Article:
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From: Stefan Seefeld (seefeld_at_[hidden])
Date: 2007-06-04 23:22:22

Gennadiy Rozental wrote:
> "Stefan Seefeld" <seefeld_at_[hidden]> wrote in message
>> Gennadiy Rozental wrote:
>>>> * Bugs attributed 1.34.0 <>, and only a small
>>>> number of them are targeted for 1.34.1.
>>> I see only 6 bugs assigned to 1.34.1. To be frank with you I don't see
>>> why
>>> do we need to hurry with releasing them.
>> I'm not sure I understand the question. Why these bugs are assigned to
>> 1.34.1 ?
>> Because they are regressions / showstoppers that have the highest
>> priority.
> 284 pool::purge_memory() does not reset next_size assigned shammah
> Bugs Boost 1.34.1 None
> 958 [doc] The "Getting Started" page mentions incorrect library names
> new dave Bugs Boost 1.34.1 Building Boost
> 964 [filesystem] missing documentation or bad links new -- Bugs Boost
> 1.34.1 filesystem
> 965 [doc] boost::variant tutorial - final example uses v1,v2 should be
> seq1,seq2 assigned ebf Bugs Boost 1.34.1 variant
> 982 x64 documentation for windows new -- Support Requests Boost 1.34.1
> Building Boost
> 991 [pool] new -- Bugs Boost 1.34.1 None
> '
> Which of these are showstoppers?

I have no clue. I didn't assign them to 1.34.1.

>> Or why the people aren't focusing on 1.35 now ? (I guess because it's
>> always
>> more fun to focus on features an not bug fixes.) Etc.
> Why don't we fix'em in 1.35?

because that is mere terminology. The question is not how we call the next
release, but what to focus on now. Should the scope be regression / bug fixes,
or new features ? (It is evident that for us developers new features are always
more appealing. But that's not how we can build a reputation for high-quality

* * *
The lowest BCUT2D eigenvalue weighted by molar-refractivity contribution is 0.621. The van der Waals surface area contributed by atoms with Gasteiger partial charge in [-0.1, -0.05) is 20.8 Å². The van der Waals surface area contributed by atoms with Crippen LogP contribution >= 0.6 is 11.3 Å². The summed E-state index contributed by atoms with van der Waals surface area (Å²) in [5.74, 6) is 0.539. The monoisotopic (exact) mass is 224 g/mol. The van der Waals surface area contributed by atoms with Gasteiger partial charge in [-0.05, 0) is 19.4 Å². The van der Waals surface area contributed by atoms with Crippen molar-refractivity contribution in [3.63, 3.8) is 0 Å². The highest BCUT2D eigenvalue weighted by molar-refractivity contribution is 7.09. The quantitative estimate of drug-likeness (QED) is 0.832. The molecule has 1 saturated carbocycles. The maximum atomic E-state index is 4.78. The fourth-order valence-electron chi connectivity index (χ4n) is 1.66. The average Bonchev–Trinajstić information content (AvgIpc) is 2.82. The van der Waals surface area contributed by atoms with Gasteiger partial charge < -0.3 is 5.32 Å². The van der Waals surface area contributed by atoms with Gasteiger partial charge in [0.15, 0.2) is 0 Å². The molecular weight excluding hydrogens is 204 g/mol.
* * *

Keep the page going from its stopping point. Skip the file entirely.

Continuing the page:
>>>> * We don't test the build and install process.
>>> What do you want to test? In any case it doesn't make release "unstable"
>> The release (well, in fact, packaging) process was retarded because a
>> substantial
>> number of bugs only turned up during that very last phase, simply because
>> that
>> wasn't tested at all. Had packaging (etc.) be part of the regular testing
>> procedure
>> those bugs weren't present, at that time in the release process.
> I guess it would be nice. Do you know how implement these tests in practice
> (I mean without human involvement)?

As Rene and Doug point out, the first thing to do is run the same set of tests
that are already there, but not against a full boost source tree, but against
a installed boost version. That lets us detect errors introduced during installation.

> That's the problem. No one seems to make an effort to read what I propose.
> My solution assumes that no testing is done during release, none whatsoever.
> Only components that already tested and individually released by developers
> will go into umbrella boost release.

OK, that's an interesting point, but only displaces the problem. Then we
need to discuss the release procedure of those components, and talk about
how these are stabilized. Etc.


      ...ich hab' noch einen Koffer in Berlin...

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